Possible hurricane poses threat to NASA’s Artemis moon launch plans

Possible hurricane poses threat to NASA's Artemis moon launch plans

NASA is pressing ahead toward another attempt to launch the Artemis 1 moon rocket on its leak-delayed maiden flight Tuesday while closely monitoring the track of an expected hurricane that threatens to bring high winds and heavy rain to the Florida Space Coast, officials said Friday.

In the meantime, the Space Force Eastern Range, which oversees all military and civilian launches from Florida, granted a request from NASA to waive a time-consuming inspection of the rocket’s self-destruct batteries that would have required a roll back to the agency’s Vehicle Assembly Building.

With the waiver in hand, and with engineers saying a fueling test Wednesday showed leaks in the rocket’s hydrogen feedline system are manageable, weather is the major constraint to getting the long-delayed Artemis 1 mission off the ground.

The Space Launch System rocket atop pad 39B at the Kennedy Space Center Friday afternoon. NASA engineers say the rocket can withstand gusts of hurricane-force winds at the launch pad, but hopeful a threatening storm will spare the spaceport. Even so, the forecast for a launch opportunity Tuesday is 80 percent no-go.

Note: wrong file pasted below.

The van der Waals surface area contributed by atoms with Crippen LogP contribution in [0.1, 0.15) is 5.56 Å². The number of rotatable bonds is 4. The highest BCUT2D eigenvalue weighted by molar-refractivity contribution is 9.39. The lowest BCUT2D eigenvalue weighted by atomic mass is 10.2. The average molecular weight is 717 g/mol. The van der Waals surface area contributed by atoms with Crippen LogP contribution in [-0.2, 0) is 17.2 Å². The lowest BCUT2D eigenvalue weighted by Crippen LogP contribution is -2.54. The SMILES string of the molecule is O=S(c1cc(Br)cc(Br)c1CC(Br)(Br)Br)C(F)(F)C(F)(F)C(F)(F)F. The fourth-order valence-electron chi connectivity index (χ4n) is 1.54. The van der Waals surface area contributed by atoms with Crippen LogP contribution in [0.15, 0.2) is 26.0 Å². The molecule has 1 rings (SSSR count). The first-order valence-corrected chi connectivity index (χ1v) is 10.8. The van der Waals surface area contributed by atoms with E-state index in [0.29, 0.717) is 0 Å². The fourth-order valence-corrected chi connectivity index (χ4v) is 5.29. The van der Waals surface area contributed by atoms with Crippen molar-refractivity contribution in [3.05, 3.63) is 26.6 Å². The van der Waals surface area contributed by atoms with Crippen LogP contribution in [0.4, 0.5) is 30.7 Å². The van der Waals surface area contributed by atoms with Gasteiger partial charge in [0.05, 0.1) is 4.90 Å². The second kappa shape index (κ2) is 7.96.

The goal of the test flight is to send an unpiloted Orion crew capsule on a long flight around the moon to help pave the way for the first piloted launch in 2024 and a moon-landing mission in the 2025-26 timeframe.

But the Space Launch System rocket’s road to launch has been rocky, and now the weather threatens additional delay.

The National Hurricane Center predicts a storm, known as tropical depression No. 9, will strengthen into a major hurricane — Ian is the next available name — in the next few days, crossing western Cuba and then hitting the southwest coast of Florida just south of Tampa.

The predicted track shows the storm moving to the northeast across the Florida peninsula, possibly bringing tropical storm force winds or higher to the Kennedy Space Center, where the SLS rocket sits exposed atop pad 39B.

The project path of Tropical Depression Nine as of 5 p.m. EDT Friday.

National Hurricane Center

While the $4.1 billion moon rocket will not be launched in high winds, Chief Engineer John Blevins said it can safely endure gusts as high as 74 knots at the pad….

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